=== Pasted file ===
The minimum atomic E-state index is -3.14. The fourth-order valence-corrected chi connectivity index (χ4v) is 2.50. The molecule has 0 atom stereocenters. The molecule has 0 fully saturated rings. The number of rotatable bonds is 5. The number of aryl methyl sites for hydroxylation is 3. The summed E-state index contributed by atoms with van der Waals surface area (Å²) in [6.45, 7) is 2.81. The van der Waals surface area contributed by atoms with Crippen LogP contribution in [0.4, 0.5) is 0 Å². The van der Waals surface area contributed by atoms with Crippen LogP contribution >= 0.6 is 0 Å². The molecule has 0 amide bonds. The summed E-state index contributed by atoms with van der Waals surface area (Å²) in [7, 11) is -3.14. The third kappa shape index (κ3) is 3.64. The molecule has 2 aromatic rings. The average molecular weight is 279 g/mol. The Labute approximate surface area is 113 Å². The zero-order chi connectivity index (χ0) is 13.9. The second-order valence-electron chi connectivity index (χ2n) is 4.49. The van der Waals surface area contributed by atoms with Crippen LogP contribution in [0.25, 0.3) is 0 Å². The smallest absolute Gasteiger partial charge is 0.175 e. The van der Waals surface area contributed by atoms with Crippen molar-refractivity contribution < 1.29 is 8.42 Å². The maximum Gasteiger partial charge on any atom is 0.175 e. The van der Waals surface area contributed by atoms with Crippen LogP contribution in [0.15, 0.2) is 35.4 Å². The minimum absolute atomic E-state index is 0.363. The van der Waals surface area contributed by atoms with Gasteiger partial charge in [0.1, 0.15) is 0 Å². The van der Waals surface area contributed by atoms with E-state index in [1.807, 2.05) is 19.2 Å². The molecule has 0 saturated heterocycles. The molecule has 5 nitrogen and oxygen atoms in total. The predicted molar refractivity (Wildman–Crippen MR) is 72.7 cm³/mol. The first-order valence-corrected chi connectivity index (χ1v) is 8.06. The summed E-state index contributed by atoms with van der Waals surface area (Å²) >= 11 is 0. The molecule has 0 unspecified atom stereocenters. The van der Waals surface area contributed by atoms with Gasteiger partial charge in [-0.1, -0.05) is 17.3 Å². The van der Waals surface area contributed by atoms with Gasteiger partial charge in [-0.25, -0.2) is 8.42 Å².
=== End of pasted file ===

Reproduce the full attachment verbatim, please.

The minimum atomic E-state index is -3.14. The fourth-order valence-corrected chi connectivity index (χ4v) is 2.50. The molecule has 0 atom stereocenters. The molecule has 0 fully saturated rings. The number of rotatable bonds is 5. The number of aryl methyl sites for hydroxylation is 3. The summed E-state index contributed by atoms with van der Waals surface area (Å²) in [6.45, 7) is 2.81. The van der Waals surface area contributed by atoms with Crippen LogP contribution in [0.4, 0.5) is 0 Å². The van der Waals surface area contributed by atoms with Crippen LogP contribution >= 0.6 is 0 Å². The molecule has 0 amide bonds. The summed E-state index contributed by atoms with van der Waals surface area (Å²) in [7, 11) is -3.14. The third kappa shape index (κ3) is 3.64. The molecule has 2 aromatic rings. The average molecular weight is 279 g/mol. The Labute approximate surface area is 113 Å². The zero-order chi connectivity index (χ0) is 13.9. The second-order valence-electron chi connectivity index (χ2n) is 4.49. The van der Waals surface area contributed by atoms with Crippen LogP contribution in [0.25, 0.3) is 0 Å². The smallest absolute Gasteiger partial charge is 0.175 e. The van der Waals surface area contributed by atoms with Crippen molar-refractivity contribution < 1.29 is 8.42 Å². The maximum Gasteiger partial charge on any atom is 0.175 e. The van der Waals surface area contributed by atoms with Crippen LogP contribution in [0.15, 0.2) is 35.4 Å². The minimum absolute atomic E-state index is 0.363. The van der Waals surface area contributed by atoms with Gasteiger partial charge in [0.1, 0.15) is 0 Å². The van der Waals surface area contributed by atoms with E-state index in [1.807, 2.05) is 19.2 Å². The molecule has 0 saturated heterocycles. The molecule has 5 nitrogen and oxygen atoms in total. The predicted molar refractivity (Wildman–Crippen MR) is 72.7 cm³/mol. The first-order valence-corrected chi connectivity index (χ1v) is 8.06. The summed E-state index contributed by atoms with van der Waals surface area (Å²) >= 11 is 0. The molecule has 0 unspecified atom stereocenters. The van der Waals surface area contributed by atoms with Gasteiger partial charge in [-0.1, -0.05) is 17.3 Å². The van der Waals surface area contributed by atoms with Gasteiger partial charge in [-0.25, -0.2) is 8.42 Å².